South Africa were left to rue missed opportunities as England repressed a difficult first-half to kickstart their Autumn Internationals campaign with a 12-11 win.
Owen Farrell kicked nine points, but his huge tackle – ruled legal by referee Angus Gardner – with the clock dead will be debated endlessly in the coming days. Farrell smashed Andre Esterhuizen in the closing stages with a hit that looked suspiciously lacking in wrapped arms.
The Springboks dominated much of the opening stanza, but failed to convert pressure into points as hooker Malcolm Marx struggled to gain control of the line-out, overthrowing on four separate occasions.
England’s indiscipline has been a worry for Eddie Jones throughout his spell in charge, even before his side’s results turned sour. Things looked to be no different in the early exchanges: five penalties conceded in the opening 20 minutes, three of them through Maro Itoje, who was yellow-carded for his professional foul.
Though Jones’ selection came under heavy scrutiny in the week, his decision to opt for Elliot Daly over trusted servant Mike Brown at full-back was scarcely analysed, but after Daly’s start to the game, Jones was left to rue his call.
Daly – traditionally an outside centre – failed to take his first three high-balls, the last of which creating heavy Springbok pressure, resulting in Itoje’s red card.
And for all the talk of a lightweight England pack struggling to cope with South Africa’s monsters, it was the Springbok backs who looked threatening.
While Jones dropped George Ford – and in the process went away from the back-line with two playmakers which served him so well at the beginning of his reign – Rassie Erasmus opted for Damian Willemse at full-back in Willie le Roux’s absence.
Handre Pollard and Willemse, who grew up playing fly-half, were controlling the game masterfully, while inside centre Damian de Allende looked troublesome with ball in hand.
South Africa’s first try – a well-worked move setting up Sbu Nkosi in the corner – came after surge after surge of Springbok pressure, but Owen Farrell’s fast response with the boot meant England’s half-time deficit was only two points.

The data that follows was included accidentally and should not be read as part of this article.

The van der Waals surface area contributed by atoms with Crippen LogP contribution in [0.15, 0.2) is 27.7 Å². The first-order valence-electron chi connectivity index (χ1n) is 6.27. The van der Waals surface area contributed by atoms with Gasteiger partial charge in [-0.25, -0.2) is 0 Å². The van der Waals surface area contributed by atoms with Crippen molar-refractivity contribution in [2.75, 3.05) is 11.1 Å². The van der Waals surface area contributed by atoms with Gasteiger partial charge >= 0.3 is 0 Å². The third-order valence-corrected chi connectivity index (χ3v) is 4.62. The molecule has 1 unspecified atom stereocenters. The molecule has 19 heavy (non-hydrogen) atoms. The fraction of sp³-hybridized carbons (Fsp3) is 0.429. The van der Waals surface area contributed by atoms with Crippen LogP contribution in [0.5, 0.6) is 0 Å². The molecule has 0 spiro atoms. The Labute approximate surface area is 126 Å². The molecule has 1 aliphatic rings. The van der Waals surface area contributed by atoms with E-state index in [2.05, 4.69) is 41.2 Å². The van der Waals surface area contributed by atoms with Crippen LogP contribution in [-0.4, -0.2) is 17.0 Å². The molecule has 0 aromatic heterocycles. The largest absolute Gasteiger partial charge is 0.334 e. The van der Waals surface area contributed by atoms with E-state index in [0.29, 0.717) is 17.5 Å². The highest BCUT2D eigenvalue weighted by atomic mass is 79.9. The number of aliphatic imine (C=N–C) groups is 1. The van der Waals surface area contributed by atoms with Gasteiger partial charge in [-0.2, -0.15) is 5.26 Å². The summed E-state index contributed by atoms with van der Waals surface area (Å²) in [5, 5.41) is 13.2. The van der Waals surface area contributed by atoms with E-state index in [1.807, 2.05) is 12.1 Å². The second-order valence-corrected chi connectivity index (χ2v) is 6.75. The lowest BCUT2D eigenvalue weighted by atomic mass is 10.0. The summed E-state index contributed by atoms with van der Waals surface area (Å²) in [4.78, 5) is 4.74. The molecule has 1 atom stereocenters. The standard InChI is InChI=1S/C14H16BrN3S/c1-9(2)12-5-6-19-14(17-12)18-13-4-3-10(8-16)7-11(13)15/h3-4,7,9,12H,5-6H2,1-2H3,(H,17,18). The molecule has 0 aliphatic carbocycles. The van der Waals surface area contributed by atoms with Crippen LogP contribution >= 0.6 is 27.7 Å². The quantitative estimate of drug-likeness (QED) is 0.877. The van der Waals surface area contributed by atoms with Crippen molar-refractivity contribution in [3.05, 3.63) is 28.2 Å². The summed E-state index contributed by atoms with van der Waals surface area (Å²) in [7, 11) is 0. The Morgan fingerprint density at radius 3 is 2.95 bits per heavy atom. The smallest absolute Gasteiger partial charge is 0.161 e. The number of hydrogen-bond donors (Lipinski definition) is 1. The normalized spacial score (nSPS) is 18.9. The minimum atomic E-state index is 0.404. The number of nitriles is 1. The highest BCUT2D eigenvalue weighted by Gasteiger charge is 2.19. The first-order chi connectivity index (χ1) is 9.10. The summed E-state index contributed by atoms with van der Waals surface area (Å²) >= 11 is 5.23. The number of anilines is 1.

It’s the mark of a good team to hang in there when the going gets tough, and while South Africa were dominant in the first half, after the interval England were a changed team. Owen Farrell was controlling the game as he hadn’t been able to, the forwards were able to gain metres in the carry, while the disciplinary issues had dwindled.
As the game broke, England took the lead for the first time, but as they did so, South Africa’s physicality went up a notch. Though Eben Etzebeth was forced from the field through injury, Pieter Steph du Toit, Duane Vermeulen and RG Snyman were taking any opportunity to smash England backwards.
In bringing his substitutes onto the pitch, Jones risked losing the momentum his side had fought so hard to find, but they turned out to be inspired. Zach Mercer looked at home on the Test stage, while George Ford’s introduction added some much-needed poise and control to England’s play.
Pollard did kick South Africa back into the lead, but Farrell battered the ball between the posts after 72 minutes to give England a welcome victory, though they would fight hard in the closing stages after Pollard missed his second kick of the day.
South Africa had numerous opportunities to win the game, especially in the first-half, and Rassie Erasmus will rue Malcolm Marx’s missed throws.
With the visit of World Champions New Zealand next week, Eddie Jones’ quest to reignite England’s World Cup hopes looks no easier, but this victory shows commendable spirit and is a vital step on the way.